SEPTEMBER 2 — Digital technology has, if nothing else, allowed us to enjoy traditional experiences in a whole new way.

Examples include how very few of us hold physical newspapers anymore, almost nobody buys CD-ROMs any more, and I have not used a fax machine in almost a decade. Also bookstores are suffering due to the pdf and Kindle explosions.

You get the picture.

In other words, things and concepts evolve. What about the idea of a holiday? The lockdowns of the past two years froze everyone’s travel plans. Then again, one could argue that lockdowns may have served as a precursor towards rethinking what we mean by taking a holiday.

Back in the 80s, my parents used to send me to Singapore to stay with my cousins during the school break. These stays were usually two weeks long.

Throughout that period I cannot recall thinking that holidays were anything less than that specific duration. The phrase “two weeks during the school break” became practically a synonym for going on vacation.

So, to recap, a “holiday” for me 30 years ago meant primarily going far away from my house for a fortnight when the school year was over.

But beginning from my college days, my Singapore trips more or less ceased. This was also the start of the time when taking a two-week vacation became more and more like a dream.

I mean, like, suddenly there was so much to do that going offline for that many days didn’t feel right or even doable (plus, of course, I think both me and my cousins knew that spending two weeks together just wasn’t “the same” any more if you get my drift).

Come to think of it, when I recall the past 20 years since I started working, I honestly cannot think of any time where I took more than a week off.

One could argue that lockdowns may have served as a precursor towards rethinking what we mean by taking a holiday. — Picture by Ahmad Zamzahuri
One could argue that lockdowns may have served as a precursor towards rethinking what we mean by taking a holiday. — Picture by Ahmad Zamzahuri

Either there’s just not enough annual leave or travelling for that amount of time would be too expensive or the kids would have school to attend or there would be projects or classes to deal with such that being away did not seem plausible.

Since marriage, a holiday for me is limited to two days in Port Dickson, maybe four days in Siem Reap, and perhaps a week off during Chinese New Year.

This was when the children were still young and they wanted to join me and my wife (actually they had no choice but I wanted to say it politely).

Super-long vacations, Western style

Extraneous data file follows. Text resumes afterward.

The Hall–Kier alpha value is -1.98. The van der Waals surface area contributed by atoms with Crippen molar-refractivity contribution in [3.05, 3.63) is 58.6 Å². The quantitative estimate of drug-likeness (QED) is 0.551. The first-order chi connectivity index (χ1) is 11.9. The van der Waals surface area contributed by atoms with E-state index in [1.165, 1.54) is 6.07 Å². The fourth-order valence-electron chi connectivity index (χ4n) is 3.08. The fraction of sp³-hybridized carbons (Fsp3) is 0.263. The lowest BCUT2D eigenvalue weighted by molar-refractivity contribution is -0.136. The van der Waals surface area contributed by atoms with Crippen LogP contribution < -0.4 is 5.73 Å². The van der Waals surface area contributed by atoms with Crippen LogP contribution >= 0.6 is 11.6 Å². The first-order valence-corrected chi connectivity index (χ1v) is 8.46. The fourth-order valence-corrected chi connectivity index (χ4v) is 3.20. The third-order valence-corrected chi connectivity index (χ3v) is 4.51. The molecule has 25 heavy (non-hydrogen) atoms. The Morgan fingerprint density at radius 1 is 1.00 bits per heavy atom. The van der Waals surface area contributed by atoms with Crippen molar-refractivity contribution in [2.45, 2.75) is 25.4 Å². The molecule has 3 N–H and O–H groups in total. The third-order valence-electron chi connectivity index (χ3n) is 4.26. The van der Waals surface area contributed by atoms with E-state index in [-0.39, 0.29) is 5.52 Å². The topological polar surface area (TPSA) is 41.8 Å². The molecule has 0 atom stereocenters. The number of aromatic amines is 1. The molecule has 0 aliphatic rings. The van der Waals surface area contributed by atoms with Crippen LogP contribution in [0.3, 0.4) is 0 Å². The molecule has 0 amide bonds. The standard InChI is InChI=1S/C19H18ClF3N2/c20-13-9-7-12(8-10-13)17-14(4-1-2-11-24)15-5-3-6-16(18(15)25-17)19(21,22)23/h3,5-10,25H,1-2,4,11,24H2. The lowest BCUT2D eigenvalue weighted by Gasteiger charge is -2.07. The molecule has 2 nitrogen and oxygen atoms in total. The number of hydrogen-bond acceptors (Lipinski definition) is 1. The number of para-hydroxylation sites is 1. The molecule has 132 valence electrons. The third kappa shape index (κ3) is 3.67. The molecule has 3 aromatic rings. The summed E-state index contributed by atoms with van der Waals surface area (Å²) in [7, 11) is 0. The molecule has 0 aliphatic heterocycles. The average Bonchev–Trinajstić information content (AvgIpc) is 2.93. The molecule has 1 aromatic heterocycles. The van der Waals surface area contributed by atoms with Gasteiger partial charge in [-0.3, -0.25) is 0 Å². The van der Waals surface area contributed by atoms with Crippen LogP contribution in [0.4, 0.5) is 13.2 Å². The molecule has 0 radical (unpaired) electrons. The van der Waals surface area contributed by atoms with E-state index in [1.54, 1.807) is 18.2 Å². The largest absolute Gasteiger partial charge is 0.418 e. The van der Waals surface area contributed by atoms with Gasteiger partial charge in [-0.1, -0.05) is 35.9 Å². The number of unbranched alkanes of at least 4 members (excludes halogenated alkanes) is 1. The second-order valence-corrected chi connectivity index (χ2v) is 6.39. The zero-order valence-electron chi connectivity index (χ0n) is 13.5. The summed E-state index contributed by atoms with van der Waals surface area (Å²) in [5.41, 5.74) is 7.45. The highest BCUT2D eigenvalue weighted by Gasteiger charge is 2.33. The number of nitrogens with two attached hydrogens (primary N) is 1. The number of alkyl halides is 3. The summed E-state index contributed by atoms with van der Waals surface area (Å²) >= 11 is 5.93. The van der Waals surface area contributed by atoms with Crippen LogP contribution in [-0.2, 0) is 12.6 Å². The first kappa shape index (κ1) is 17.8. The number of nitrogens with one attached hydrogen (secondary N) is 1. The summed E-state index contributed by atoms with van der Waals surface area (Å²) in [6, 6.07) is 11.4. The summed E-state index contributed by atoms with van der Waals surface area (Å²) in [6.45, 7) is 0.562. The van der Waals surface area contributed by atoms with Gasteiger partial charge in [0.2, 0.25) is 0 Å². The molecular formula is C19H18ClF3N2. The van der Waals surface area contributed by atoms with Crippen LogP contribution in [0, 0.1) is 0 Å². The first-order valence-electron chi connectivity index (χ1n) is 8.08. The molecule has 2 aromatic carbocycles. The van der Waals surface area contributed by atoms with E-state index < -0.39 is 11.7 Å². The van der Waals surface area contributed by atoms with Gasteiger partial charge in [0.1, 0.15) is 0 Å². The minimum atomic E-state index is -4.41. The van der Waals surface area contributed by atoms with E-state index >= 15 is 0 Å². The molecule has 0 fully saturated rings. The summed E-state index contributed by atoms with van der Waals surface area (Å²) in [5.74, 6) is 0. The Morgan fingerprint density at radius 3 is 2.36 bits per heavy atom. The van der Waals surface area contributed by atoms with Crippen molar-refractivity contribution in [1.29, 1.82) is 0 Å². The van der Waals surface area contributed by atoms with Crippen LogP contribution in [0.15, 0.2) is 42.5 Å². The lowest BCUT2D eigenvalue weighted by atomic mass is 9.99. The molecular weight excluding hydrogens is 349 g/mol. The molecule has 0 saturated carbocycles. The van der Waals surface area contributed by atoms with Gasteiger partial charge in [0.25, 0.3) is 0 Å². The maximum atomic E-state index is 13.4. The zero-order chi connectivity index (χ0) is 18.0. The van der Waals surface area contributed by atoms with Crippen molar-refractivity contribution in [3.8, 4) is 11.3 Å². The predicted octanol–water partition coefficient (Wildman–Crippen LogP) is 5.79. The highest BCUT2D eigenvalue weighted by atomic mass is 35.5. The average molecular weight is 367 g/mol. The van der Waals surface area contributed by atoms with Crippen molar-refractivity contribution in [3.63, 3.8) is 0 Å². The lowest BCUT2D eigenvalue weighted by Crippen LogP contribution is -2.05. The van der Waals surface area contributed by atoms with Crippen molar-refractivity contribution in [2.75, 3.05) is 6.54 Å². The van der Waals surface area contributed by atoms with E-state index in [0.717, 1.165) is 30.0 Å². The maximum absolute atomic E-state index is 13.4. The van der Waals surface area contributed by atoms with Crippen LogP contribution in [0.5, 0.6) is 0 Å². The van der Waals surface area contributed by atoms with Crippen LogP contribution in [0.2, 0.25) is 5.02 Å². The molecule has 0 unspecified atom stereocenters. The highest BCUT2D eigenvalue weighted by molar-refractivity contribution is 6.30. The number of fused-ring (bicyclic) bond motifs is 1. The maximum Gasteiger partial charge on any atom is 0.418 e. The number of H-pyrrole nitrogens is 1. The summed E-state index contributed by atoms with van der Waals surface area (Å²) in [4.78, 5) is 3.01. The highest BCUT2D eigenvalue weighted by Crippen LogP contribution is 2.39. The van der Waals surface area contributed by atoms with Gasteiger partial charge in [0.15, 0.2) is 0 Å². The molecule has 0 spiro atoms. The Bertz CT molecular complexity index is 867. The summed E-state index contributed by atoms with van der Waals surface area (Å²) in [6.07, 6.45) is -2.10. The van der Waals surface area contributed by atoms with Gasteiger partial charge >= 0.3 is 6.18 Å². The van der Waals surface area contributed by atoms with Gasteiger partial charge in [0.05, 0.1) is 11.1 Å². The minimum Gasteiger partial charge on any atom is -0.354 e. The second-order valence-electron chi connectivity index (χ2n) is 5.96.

My holiday experiences are pretty pedestrian, I think it’s fair to say. It’s nowhere near the way I’ve seen my friends and relatives “do” vacations.

One of my cousins, in her early twenties, spent half a year in Africa (I don’t even know which country); another spent a similar amount of time in South America.

A friend I know who presently works in New York city flies back to Malaysia where he stays with his family for four months.

He still works during this time but let’s all agree this kind of “work from home” arrangement is not available to everyone.

Yet another friend from Britain decided to go for a 300-day sabbatical, travelling to seven countries throughout Asean. Just because he can.

Another acquaintance from California tells me he’s coming to spend a month in Malaysia with his wife right after spending three weeks traveling all over India.

I swear to God these kinds of vacation time are simply beyond me. It’s not just that I cannot imagine taking so many months off to travel; I don’t think I’d know where to go or what to do.

I suspect most Malaysians feel the same way. Even putting aside the issue of money, how many of you would be comfortable sight-seeing in foreign lands for half a year? I personally know a Malaysian entrepreneur who was given a three-week vacation in Inverness, Scotland. He flew back to KL after four days. Couldn’t take the boredom (see note 1).


Nowadays we’re told to take more frequent time-outs, to go for that one- or two-day staycation, and even to entertain that scary concept of a “workcation” where you’re still working like normal except you do it in a different (and presumably more comfortable) location.

The number of people I see on Facebook sharing photos of their ad-hoc stay in some apartment near KLCC is rising; I doubt it’s coincidental.

The passion with which people talk about wellness and self-care also suggests such practices not only supplement holidays but may even serve as a competing concept.

Finally, to save the worst for last, when I was at one previous company I noticed many people were already taking “workcations” by virtue of the fact that their email replies didn’t seem to lessen — in fact they appeared more intense and wordy(!) — when they were (supposedly) on leave.

I’m also sure many of us have seen friends and relatives spend hours staring at office material while on holiday; often their emails are the first thing they open in the morning and their Excel sheets are the last thing they close at night.

It’s gotten to a point where you can’t decide if the person is bringing his work to his vacation or taking his vacation to work.

Sadly, this could be the future, one encapsulated by Jamie Foxx’s character in the movie Collateral where, as a cab-driver he “takes a vacation” every few hours by looking at the photo of an island stuck on his sun visor. (Uh, whatever.) My best advice, given how fragile life is, would be to drop these pseudo-vacays and embrace the real deal, the real breaks.

In whatever form or duration.

* Note 1: I totally get this guy. I was in Stockholm myself in July for five days; I wanted to come back after three.

**This is the personal opinion of the columnist.